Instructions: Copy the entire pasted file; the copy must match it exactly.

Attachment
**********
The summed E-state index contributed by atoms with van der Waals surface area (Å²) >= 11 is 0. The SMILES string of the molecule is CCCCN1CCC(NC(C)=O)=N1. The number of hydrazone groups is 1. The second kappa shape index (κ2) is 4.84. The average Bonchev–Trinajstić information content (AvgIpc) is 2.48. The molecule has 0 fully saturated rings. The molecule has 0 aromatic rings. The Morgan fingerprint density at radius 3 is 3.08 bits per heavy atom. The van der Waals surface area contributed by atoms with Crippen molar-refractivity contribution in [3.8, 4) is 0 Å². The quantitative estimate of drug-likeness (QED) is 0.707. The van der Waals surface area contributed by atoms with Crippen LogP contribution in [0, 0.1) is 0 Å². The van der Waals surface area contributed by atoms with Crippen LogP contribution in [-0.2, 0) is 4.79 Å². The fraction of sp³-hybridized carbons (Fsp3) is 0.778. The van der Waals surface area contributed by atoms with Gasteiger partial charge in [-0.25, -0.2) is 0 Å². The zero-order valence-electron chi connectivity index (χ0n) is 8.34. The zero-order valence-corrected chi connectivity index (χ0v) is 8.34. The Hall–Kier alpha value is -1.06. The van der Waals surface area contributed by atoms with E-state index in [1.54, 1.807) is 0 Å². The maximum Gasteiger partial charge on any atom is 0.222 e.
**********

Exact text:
The summed E-state index contributed by atoms with van der Waals surface area (Å²) >= 11 is 0. The SMILES string of the molecule is CCCCN1CCC(NC(C)=O)=N1. The number of hydrazone groups is 1. The second kappa shape index (κ2) is 4.84. The average Bonchev–Trinajstić information content (AvgIpc) is 2.48. The molecule has 0 fully saturated rings. The molecule has 0 aromatic rings. The Morgan fingerprint density at radius 3 is 3.08 bits per heavy atom. The van der Waals surface area contributed by atoms with Crippen molar-refractivity contribution in [3.8, 4) is 0 Å². The quantitative estimate of drug-likeness (QED) is 0.707. The van der Waals surface area contributed by atoms with Crippen LogP contribution in [0, 0.1) is 0 Å². The van der Waals surface area contributed by atoms with Crippen LogP contribution in [-0.2, 0) is 4.79 Å². The fraction of sp³-hybridized carbons (Fsp3) is 0.778. The van der Waals surface area contributed by atoms with Gasteiger partial charge in [-0.25, -0.2) is 0 Å². The zero-order valence-electron chi connectivity index (χ0n) is 8.34. The zero-order valence-corrected chi connectivity index (χ0v) is 8.34. The Hall–Kier alpha value is -1.06. The van der Waals surface area contributed by atoms with E-state index in [1.54, 1.807) is 0 Å². The maximum Gasteiger partial charge on any atom is 0.222 e.